Simply unacceptable

Most, if not all, of the London-based readers of this blog will have experience of the “unassigned list” at Central London County Court. In short, a number of cases (today, as I understand it, at least three s.204 apppeals and a sub-letting possession appeal, but on other days multi-day trials) are listed for hearing, but no judge is available. The hope is that one of the judges (who will themselves already have full lists) will, at some stage, become free and able to hear the unassigned cases. I would wager good money that more often than not (as today) none (or very few) of the unassigned cases actually get called on, meaning that the parties have to go away and come back another day.

Now, I understand the need to make good use of judicial resources and, yes, if a case goes short or unexpectedly settles, then it is desirable that the time is spent on another case. But, when that doesn’t happen (as today) then you get the most outrageous (and, frankly, disgusting) waste of money and time:

(a) the cases today must have cost at least £20,000 in fees to prepare (and, I suspect, probably more);

(b) in at least one case, at least one party was privately paying – imagine how sickening it must be for a privately paying party to find that they have, in effect, wasted thousands of pounds simply to give the opportunity for the court to make better use of its resources (i.e. the resources of a party are being sacrificed for the convenience of the court);

(c) in the others, public money was being spent (whether by way of legal aid or local authority funds); one cannot take a relaxed attitude to publicly funded cases (as some judges are known to do). Local authorities have better things to spend their money on than fighting cases (like actually discharging statutory functions). It’s not as if there is a huge pot of legal aid money to spend; and, as one of the NL team pointed out to me, if you’re representing a claimant on legal aid, there is a real risk that inflated costs  caused by wasting thousands on an aborted hearing will distort the cost/benefit ratio and endanger funding; and,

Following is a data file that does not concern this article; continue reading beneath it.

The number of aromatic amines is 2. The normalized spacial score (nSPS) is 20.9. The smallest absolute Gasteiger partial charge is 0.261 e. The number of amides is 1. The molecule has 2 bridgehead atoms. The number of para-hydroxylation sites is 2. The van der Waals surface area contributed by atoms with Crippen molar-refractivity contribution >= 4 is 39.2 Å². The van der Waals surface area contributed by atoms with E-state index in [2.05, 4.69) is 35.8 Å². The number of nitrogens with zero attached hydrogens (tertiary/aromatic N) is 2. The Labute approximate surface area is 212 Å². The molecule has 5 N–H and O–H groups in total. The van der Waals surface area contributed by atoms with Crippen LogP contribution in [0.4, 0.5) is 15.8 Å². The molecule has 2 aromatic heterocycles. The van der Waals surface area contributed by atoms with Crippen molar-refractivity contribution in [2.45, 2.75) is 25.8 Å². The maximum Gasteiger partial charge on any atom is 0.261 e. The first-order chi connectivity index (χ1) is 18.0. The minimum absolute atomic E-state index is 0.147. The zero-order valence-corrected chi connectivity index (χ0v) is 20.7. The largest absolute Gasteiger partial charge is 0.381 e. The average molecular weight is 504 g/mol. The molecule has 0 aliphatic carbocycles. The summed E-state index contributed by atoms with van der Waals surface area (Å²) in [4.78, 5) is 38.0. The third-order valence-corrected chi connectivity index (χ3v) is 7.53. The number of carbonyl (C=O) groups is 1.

(d) imagine what it must be like for a litigant in that position? You’re dealing with the stress (which must be pretty bad) of being an appellant in a homelessness appeal, you prepare yourself for the hearing and then find that there is no judge to hear your case and you have to come back at some unidentified date in the future. I cannot imagine how upsetting that must be.

It simply is not good enough. More than that, it is disgusting and something needs to be done. I don’t know when the next CLCC users group meeting is, but this needs serious and urgent consideration.

About J

J is a barrister in London. He loves service charges and all things leasehold law related. He also likes beating rogue landlords and mortgage companies.
Posted in Housing law - All.

10 Comments

  1. I wholeheartedly agree. I act for LAs on homelessness appeals so most Thursdays are spend at CLCC. Last week on a 204 appeal that had been on the unassigned list once before and was nonetheless on the unassigned list again. It was picked up by HHJ Mitchell, so we did at least get heard, but in my experience only one out of every three 204s gets heard. Some settle: not necessarily the right thing for either side, but something we are forced in to. Otherwise, we go away, at significant cost to the public purse and of course further stress to a homeless person. That person is probably occupying expensive and scarce temp accom. Possibly children are involved. It really is not good enough.

  2. Seconded. Two recent cases, one a 3 day trial – for which we turned up with client, counsel, expert and me – and one four hander half day hearing supposedly reserved to a particular CJ – three counsel and me. All eventually adjourned off after handing around on the unassigned list.